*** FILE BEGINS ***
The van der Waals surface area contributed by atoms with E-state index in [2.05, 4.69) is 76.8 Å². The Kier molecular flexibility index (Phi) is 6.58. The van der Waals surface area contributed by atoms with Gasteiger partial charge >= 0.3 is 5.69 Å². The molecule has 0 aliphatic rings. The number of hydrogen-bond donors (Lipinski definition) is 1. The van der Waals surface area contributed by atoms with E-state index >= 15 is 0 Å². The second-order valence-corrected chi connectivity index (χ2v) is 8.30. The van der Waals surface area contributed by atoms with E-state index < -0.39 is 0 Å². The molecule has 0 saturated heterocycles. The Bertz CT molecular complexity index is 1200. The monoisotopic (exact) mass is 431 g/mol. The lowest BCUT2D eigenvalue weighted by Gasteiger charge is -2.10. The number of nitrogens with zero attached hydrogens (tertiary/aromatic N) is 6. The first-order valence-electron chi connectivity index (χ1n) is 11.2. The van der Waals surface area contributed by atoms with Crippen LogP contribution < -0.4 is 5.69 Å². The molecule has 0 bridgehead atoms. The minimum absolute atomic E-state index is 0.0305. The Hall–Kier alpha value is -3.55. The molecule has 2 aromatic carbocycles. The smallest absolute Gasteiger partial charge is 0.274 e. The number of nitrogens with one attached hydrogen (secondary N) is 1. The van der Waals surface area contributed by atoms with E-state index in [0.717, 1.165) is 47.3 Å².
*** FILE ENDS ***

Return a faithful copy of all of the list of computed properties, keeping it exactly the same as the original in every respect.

The van der Waals surface area contributed by atoms with E-state index in [2.05, 4.69) is 76.8 Å². The Kier molecular flexibility index (Phi) is 6.58. The van der Waals surface area contributed by atoms with Gasteiger partial charge >= 0.3 is 5.69 Å². The molecule has 0 aliphatic rings. The number of hydrogen-bond donors (Lipinski definition) is 1. The van der Waals surface area contributed by atoms with E-state index >= 15 is 0 Å². The second-order valence-corrected chi connectivity index (χ2v) is 8.30. The van der Waals surface area contributed by atoms with E-state index < -0.39 is 0 Å². The molecule has 0 saturated heterocycles. The Bertz CT molecular complexity index is 1200. The monoisotopic (exact) mass is 431 g/mol. The lowest BCUT2D eigenvalue weighted by Gasteiger charge is -2.10. The number of nitrogens with zero attached hydrogens (tertiary/aromatic N) is 6. The first-order valence-electron chi connectivity index (χ1n) is 11.2. The van der Waals surface area contributed by atoms with Crippen LogP contribution < -0.4 is 5.69 Å². The molecule has 0 bridgehead atoms. The minimum absolute atomic E-state index is 0.0305. The Hall–Kier alpha value is -3.55. The molecule has 2 aromatic carbocycles. The smallest absolute Gasteiger partial charge is 0.274 e. The number of nitrogens with one attached hydrogen (secondary N) is 1. The van der Waals surface area contributed by atoms with E-state index in [0.717, 1.165) is 47.3 Å².